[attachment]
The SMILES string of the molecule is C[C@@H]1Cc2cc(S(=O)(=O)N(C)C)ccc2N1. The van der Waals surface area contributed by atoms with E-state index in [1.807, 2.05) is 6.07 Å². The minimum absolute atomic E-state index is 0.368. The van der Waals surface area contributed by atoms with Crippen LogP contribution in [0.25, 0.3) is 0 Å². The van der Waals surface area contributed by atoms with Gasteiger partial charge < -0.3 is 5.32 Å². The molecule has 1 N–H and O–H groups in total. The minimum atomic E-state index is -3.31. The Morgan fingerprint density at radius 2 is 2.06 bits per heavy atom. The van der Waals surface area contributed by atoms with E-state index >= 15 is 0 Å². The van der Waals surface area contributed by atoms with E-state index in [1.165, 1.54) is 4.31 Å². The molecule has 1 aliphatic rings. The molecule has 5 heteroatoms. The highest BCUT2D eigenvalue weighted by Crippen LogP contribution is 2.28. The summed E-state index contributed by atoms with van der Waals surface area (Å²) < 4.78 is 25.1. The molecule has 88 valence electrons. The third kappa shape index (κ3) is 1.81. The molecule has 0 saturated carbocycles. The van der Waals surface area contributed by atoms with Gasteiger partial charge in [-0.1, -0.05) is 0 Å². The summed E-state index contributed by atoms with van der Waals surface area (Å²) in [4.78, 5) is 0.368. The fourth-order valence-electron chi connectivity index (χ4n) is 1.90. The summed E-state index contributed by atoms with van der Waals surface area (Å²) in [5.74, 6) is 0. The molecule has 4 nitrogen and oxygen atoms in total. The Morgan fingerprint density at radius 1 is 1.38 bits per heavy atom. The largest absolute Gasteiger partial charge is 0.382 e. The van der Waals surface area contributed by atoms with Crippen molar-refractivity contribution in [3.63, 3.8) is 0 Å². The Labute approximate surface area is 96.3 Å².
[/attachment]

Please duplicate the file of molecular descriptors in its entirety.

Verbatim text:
The SMILES string of the molecule is C[C@@H]1Cc2cc(S(=O)(=O)N(C)C)ccc2N1. The van der Waals surface area contributed by atoms with E-state index in [1.807, 2.05) is 6.07 Å². The minimum absolute atomic E-state index is 0.368. The van der Waals surface area contributed by atoms with Crippen LogP contribution in [0.25, 0.3) is 0 Å². The van der Waals surface area contributed by atoms with Gasteiger partial charge < -0.3 is 5.32 Å². The molecule has 1 N–H and O–H groups in total. The minimum atomic E-state index is -3.31. The Morgan fingerprint density at radius 2 is 2.06 bits per heavy atom. The van der Waals surface area contributed by atoms with E-state index >= 15 is 0 Å². The van der Waals surface area contributed by atoms with E-state index in [1.165, 1.54) is 4.31 Å². The molecule has 1 aliphatic rings. The molecule has 5 heteroatoms. The highest BCUT2D eigenvalue weighted by Crippen LogP contribution is 2.28. The summed E-state index contributed by atoms with van der Waals surface area (Å²) < 4.78 is 25.1. The molecule has 88 valence electrons. The third kappa shape index (κ3) is 1.81. The molecule has 0 saturated carbocycles. The van der Waals surface area contributed by atoms with Gasteiger partial charge in [-0.1, -0.05) is 0 Å². The summed E-state index contributed by atoms with van der Waals surface area (Å²) in [4.78, 5) is 0.368. The fourth-order valence-electron chi connectivity index (χ4n) is 1.90. The summed E-state index contributed by atoms with van der Waals surface area (Å²) in [5.74, 6) is 0. The molecule has 4 nitrogen and oxygen atoms in total. The Morgan fingerprint density at radius 1 is 1.38 bits per heavy atom. The largest absolute Gasteiger partial charge is 0.382 e. The van der Waals surface area contributed by atoms with Crippen molar-refractivity contribution in [3.63, 3.8) is 0 Å². The Labute approximate surface area is 96.3 Å².